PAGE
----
Gateshead v Oxford United - FA Cup First Round Replay

Whenever finance is discussed in football, it often comes down to the reasonable question “Which clubs get the most cash?”

That’s the heart of the matter. How much does each club get for being promoted to the top flight? For being in the Premier League? For finishing higher up the table? For qualifying for Europe? For being on television more often? For commercial sponsorships?

Is the distribution of this money fair? Unfair? Does it promote competitive parity? Or does it serve the interests of a small, wealthy few?

Tacitly implied of course in all this is that money–well, spending–equals wins, success, Premier League points. To which anyone who’s ever watched or talked about sport will say, “Um yeah.” And, in truth, there are very reliable models which reasonably correlate points totals with club spending on player wages and transfer fees in European football.

Yet I think too many of us assume that football clubs spend this money efficiently. Meaning, they neither under or over pay on transfer fees and wages in order to acquire the best talent on offer which perfectly suits both manager and the team. The assumption seems to be that, across all possible worlds, more money equals more quality, both in terms of individual players and the team as a whole.

Except Ted Knutson got me thinking today that many clubs, particularly in the Premier League, have barely scratched the surface in exploring efficient player recruitment. Writing in response to a recent column I wrote for 21st Club, Knutson touched on some interesting points. A sample:

Regardless of how much money they bring in, teams must become more efficient in how they operate, and in particular they have to become more efficient in getting the most out of their transfer budget and wage spending. Smaller teams that are trying to become more competitive almost can’t afford not to do this.

  • Diversify the responsibility within a football club to actual subject matter experts.
  • Spend more money on the staff that finds new players (by adding a statistical scouting and analysis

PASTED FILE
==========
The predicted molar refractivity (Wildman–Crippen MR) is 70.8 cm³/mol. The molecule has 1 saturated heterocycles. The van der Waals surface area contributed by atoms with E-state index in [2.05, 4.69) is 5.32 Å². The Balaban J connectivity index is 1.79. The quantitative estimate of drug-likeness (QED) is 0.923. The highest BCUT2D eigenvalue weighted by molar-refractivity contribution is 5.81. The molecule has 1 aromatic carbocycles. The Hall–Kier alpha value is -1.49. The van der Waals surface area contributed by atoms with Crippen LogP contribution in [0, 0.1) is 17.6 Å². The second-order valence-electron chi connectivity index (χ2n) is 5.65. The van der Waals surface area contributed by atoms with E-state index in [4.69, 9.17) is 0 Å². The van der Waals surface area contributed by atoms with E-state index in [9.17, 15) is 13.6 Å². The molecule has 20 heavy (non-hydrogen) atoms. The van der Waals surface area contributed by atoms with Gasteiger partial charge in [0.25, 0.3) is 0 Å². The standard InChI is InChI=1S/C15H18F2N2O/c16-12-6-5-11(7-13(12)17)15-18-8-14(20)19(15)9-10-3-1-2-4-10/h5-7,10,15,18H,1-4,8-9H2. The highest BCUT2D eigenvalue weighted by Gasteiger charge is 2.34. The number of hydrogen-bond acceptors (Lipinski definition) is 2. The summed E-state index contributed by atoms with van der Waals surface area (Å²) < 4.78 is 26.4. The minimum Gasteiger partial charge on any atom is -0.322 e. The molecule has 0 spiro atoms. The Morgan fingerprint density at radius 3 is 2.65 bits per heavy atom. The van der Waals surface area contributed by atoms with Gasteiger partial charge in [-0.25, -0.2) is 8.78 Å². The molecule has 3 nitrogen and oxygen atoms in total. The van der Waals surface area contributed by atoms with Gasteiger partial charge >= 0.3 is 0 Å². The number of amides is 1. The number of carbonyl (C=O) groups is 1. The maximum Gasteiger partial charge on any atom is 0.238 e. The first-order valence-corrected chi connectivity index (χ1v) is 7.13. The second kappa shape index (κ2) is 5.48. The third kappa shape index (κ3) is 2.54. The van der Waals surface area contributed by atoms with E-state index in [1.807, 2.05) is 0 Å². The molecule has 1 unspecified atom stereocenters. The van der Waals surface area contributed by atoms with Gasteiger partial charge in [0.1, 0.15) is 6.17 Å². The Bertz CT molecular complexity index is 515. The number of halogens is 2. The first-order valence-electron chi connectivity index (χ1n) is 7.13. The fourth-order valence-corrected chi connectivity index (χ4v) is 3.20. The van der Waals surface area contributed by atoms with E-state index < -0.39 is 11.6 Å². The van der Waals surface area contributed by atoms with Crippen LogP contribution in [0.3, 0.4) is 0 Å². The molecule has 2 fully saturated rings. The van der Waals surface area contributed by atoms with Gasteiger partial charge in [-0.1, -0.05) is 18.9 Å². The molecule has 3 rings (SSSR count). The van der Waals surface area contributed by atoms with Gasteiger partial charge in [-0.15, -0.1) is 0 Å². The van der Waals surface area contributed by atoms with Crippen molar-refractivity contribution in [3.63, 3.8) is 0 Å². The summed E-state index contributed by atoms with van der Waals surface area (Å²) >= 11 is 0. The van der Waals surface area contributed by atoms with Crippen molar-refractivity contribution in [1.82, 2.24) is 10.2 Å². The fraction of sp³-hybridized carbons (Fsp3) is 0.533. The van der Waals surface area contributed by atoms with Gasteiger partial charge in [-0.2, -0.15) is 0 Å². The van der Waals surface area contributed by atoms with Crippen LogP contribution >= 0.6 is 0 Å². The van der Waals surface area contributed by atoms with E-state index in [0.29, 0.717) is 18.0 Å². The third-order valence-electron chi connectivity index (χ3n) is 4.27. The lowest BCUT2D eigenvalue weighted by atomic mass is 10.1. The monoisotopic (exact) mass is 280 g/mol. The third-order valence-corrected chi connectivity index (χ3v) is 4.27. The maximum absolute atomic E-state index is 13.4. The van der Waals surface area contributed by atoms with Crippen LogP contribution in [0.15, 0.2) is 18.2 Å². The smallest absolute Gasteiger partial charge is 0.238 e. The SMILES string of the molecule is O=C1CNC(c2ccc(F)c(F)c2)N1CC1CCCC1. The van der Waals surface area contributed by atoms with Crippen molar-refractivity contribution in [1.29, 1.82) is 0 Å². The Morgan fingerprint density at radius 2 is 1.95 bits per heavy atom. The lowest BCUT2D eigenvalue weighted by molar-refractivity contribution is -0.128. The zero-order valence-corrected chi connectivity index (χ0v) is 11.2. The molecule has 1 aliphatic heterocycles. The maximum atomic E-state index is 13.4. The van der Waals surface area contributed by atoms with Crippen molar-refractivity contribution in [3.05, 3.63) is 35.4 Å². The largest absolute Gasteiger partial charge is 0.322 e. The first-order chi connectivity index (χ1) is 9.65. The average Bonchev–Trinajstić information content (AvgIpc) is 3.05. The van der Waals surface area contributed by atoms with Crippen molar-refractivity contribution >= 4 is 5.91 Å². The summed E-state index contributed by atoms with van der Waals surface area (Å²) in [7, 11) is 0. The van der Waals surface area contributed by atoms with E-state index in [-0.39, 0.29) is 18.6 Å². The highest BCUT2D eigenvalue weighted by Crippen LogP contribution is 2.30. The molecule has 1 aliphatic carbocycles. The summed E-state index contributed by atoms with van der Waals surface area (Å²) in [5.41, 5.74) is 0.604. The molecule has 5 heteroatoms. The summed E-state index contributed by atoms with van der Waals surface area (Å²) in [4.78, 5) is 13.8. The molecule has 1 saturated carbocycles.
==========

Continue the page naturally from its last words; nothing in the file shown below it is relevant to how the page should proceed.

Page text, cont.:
department), and also money on the staff that develops new players. If spending on players is the greatest cost in your organization, you MUST make sure the money is used as efficiently as possible.
  • Start using numbers across your organization to provide data points that put everyone on the same page.

I’m going to be touching on some of these points for a future column, but the main thing I want to get across here is that, as I’ve mentioned before, the wealthy status quo, particularly in England, has led to some very lazy decision making on the part of club owners, executives and managers. The current TV rights deal in the Premier League for example simply dumps tens of millions of pounds into club coffers for simply turning up–there is nothing compelling them (ie market forces) to spend this money intelligently to compete, and so there is little stopping them from curtailing clearly inefficient spending practices (“He scored a ton of goals? Buy that guy”).

Anyone who’s ever read the Daily Mail knows this. For every stud in the transfer market, there is a dud. For every Gareth Bale there’s a Djemba-Djemba. Wages are markedly more more efficient (good players have higher wages than bad players) than transfer fees, but that shouldn’t be a surprise. Wages are augmented based on performance to retain good players. That’s not ‘efficiency,’ that’s just the invisible hand at work after the fact.

So what would happen if suddenly every club in the English top flight (or England for that matter) did away with the old play book in which long-term financial decisions were left to a manager who would likely be sacked in two seasons’ time–if they’re lucky? What would happen if clubs embraced standard business practices like risk management, exploitation of market inefficiencies, long-term financial and organizational planning etc?

Forget all the cultural red herrings about the “Americanization” of the game that would come with better run football clubs. Would the correlation between club spending and points totals remain the same? Or would better run football clubs help close the gap between rich and poor in the league table?

Remember, we’re not talking about producing and selling widgets, but winning football matches. In theory, a well-run club with specific player targets and a top-down collaborative approach may be able to achieve feats beyond their wage and transfer bill. If that’s the case, league competition would not necessarily be between rich and poor clubs, but well and poorly run clubs. And should one of those well-run clubs manage to make the Champions League one year and progress a little, while an erstwhile champion struggles to make the Europa League, well, football might have achieved something vaguely resembling parity.

Would it bridge the gap entirely? No. There will always be a Boston Red Sox and a New York Yankees, but perhaps there will be more wide-spread cost efficiency in line with ball clubs like Tampa Bay and Oakland. That may not be enough to shake up the existing order altogether, but at least to introduce a little more variance.